Still, since Fi is the tertiary INTJ cognitive function, they don’t use it as often as Ni or Te. As a result, people with the INTJ personality type may feel particularly vulnerable about the objectivity of their opinions. Due to the fragility of this function, they may not be aware of their tendency to be biased, and over time, they can become rather self-righteous.
Yet, if INTJs develop this function well, they will learn to integrate their values and emotions into their decision-making process. This will also make them want to stick with people whose moral values are similar to theirs.
Extraverted Sensing (Se)
Extraverted Sensing (Se) is the inferior cognitive function of INTJs and, therefore, the weakest one. If this part of their cognitive stack is underdeveloped, an INTJ will often feel rather detached from the real world and struggle with staying present.
This happens because they rely on intuitive powers rather than their senses. Even though their Ni allows them to make sense of the world through their instincts, inferior Se prevents them from noticing important details in their surroundings. For this reason, they might seem insensitive and indifferent toward what’s happening around them.
However, if an INTJ is willing to develop this function further, they will get a better understanding of the outer world and learn to enjoy it. They can also become more aware that they are living in the present—not in the future—which can make them more energetic.
The 4 Shadow INTJ Cognitive Functions
Apart from primary INTJ cognitive functions, INTJs also have a set of four shadow functions:
- Extraverted Intuition (Ne)
- Introverted Thinking (Ti)
- Extraverted Feeling (Fe)
- Introverted Sensing (Si)
These cognitive functions represent the unconscious part of INTJs’ personalities and usually come into focus in extreme situations, such as under chronic stress.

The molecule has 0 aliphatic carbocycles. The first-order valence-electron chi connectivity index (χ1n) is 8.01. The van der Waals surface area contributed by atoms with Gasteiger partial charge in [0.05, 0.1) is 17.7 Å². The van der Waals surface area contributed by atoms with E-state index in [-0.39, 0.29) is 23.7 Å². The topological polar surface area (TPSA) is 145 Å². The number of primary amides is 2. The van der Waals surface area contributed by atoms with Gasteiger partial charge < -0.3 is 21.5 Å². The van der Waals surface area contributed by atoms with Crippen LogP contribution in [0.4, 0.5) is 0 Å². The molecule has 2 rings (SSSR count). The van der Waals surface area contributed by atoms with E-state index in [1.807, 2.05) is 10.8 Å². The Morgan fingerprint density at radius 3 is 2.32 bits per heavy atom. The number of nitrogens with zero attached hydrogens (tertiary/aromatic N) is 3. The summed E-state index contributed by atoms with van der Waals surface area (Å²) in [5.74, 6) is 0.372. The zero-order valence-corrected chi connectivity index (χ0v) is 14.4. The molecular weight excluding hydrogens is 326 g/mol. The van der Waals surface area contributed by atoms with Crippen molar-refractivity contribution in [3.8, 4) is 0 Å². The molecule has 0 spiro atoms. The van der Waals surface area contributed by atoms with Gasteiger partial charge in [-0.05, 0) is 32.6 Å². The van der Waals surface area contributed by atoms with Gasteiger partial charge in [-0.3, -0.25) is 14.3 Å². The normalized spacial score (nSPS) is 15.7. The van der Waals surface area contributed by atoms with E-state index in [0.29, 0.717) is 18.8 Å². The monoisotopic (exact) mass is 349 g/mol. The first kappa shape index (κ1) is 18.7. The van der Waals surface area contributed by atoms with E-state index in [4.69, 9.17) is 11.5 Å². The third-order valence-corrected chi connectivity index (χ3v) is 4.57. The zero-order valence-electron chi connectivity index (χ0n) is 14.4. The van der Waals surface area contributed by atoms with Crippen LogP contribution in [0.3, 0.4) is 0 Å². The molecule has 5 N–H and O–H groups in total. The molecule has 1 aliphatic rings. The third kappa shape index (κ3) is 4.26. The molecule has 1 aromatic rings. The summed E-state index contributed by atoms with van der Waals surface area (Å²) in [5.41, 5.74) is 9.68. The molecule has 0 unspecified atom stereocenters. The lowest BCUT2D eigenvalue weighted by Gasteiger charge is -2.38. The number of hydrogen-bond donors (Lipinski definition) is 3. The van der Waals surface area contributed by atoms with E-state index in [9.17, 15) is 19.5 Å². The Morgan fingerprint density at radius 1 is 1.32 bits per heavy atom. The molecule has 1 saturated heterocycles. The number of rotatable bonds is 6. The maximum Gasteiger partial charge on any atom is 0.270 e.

Let’s explain how they affect INTJs.
Extraverted Intuition (Ne)
Extraverted Intuition (Ne) is the first INTJ shadow function and the antithesis of their natural Ni.
While Ni helps an INTJ keep a singular focus on something, Ne works in the background and offers them multiple perspectives and possibilities.
Since this process isn’t a part of an INTJ’s regular nature, it often annoys them. They feel like their personal views are being obstructed, which is why they may refuse to accept other people’s perspectives. The reason lies in their conviction that, by doing so, they will betray themselves and their own moral principles.
Luckily, if an INTJ recognizes this as a temptation and works on overcoming it, this function can improve their personal growth. They can become more open-minded and interested in what others have to say, realizing that great ideas can also come from someone else’s suggestions.
Introverted Thinking (Ti)
Introverted Thinking (Ti) is the direct opposite of INTJs’ auxiliary function, Te. Unlike Extraverted Thinking, which yearns for structure and order in everything, this function makes an INTJ too critical.
Since Te is INTJs’ way of creating a better, more secure world for themselves and others, its opposite makes them doubt themselves. They start analyzing their logical approach on a deeper level and wonder whether their way of achieving order is right.
Besides that, INTJ people can even start thinking that nothing they do is correct, which can cause them insecurity and stress.
Luckily, each INTJ has a chance to keep this function under control by working on themselves. The best way to achieve this is by making the effort to be less skeptical about new knowledge and backing up your preferences with logical reasoning.
Extraverted Feeling (Fe)
The role of the trickster in the INTJ function stack belongs to Extraverted Feeling (Fe). This is a mental process that allows a person to consider and focus on other people’s needs and views.
As Fe is one of the shadow functions, it usually irritates INTJs. They aren’t too considerate by nature and think that following the opinions of others to avoid problems is a sign of weakness.
INTJs simply can’t respect such an indulgent attitude, as it is too people-pleasing for them and doesn’t align with their principles. This is why they have trouble respecting someone else’s needs or perspectives and tend to regard more sensitive and thoughtful people as doormats.
Even though this sounds like bad news, it doesn’t need to affect their personality in a negative way. During life, INTJs may realize that caring about other people’s opinions isn’t as deceiving and manipulative as they believe. Once this happens, they’ll embrace Fe as a part of their being and let it help them grow.
Introverted Sensing (Si)
Introverted Sensing (Si) is the darkest shadow function of INTJs, also known as their “demon.” This means that it’s the most suppressed mental process in their personality that makes them feel uncomfortable and uneasy when active.
Si encourages people to look back at the past and compare it with the present. This helps them improve and learn from their mistakes and usually has only positive effects.